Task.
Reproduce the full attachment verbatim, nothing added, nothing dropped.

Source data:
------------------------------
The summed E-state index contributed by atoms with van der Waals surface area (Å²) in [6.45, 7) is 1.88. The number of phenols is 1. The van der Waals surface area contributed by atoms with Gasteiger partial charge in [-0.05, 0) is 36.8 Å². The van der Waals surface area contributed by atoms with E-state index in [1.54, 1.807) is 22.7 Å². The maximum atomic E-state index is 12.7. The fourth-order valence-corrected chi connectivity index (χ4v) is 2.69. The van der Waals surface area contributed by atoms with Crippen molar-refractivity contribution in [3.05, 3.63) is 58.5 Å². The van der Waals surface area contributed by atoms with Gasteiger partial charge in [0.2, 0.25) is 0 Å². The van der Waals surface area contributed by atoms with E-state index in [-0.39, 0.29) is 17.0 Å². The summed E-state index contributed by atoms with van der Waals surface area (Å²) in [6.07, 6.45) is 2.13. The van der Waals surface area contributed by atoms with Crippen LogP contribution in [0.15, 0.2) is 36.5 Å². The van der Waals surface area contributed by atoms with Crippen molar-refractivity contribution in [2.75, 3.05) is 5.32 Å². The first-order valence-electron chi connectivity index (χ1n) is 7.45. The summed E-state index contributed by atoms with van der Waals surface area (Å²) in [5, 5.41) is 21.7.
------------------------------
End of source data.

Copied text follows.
The summed E-state index contributed by atoms with van der Waals surface area (Å²) in [6.45, 7) is 1.88. The number of phenols is 1. The van der Waals surface area contributed by atoms with Gasteiger partial charge in [-0.05, 0) is 36.8 Å². The van der Waals surface area contributed by atoms with E-state index in [1.54, 1.807) is 22.7 Å². The maximum atomic E-state index is 12.7. The fourth-order valence-corrected chi connectivity index (χ4v) is 2.69. The van der Waals surface area contributed by atoms with Crippen molar-refractivity contribution in [3.05, 3.63) is 58.5 Å². The van der Waals surface area contributed by atoms with Gasteiger partial charge in [0.2, 0.25) is 0 Å². The van der Waals surface area contributed by atoms with E-state index in [-0.39, 0.29) is 17.0 Å². The summed E-state index contributed by atoms with van der Waals surface area (Å²) in [6.07, 6.45) is 2.13. The van der Waals surface area contributed by atoms with Crippen LogP contribution in [0.15, 0.2) is 36.5 Å². The van der Waals surface area contributed by atoms with Crippen molar-refractivity contribution in [2.75, 3.05) is 5.32 Å². The first-order valence-electron chi connectivity index (χ1n) is 7.45. The summed E-state index contributed by atoms with van der Waals surface area (Å²) in [5, 5.41) is 21.7.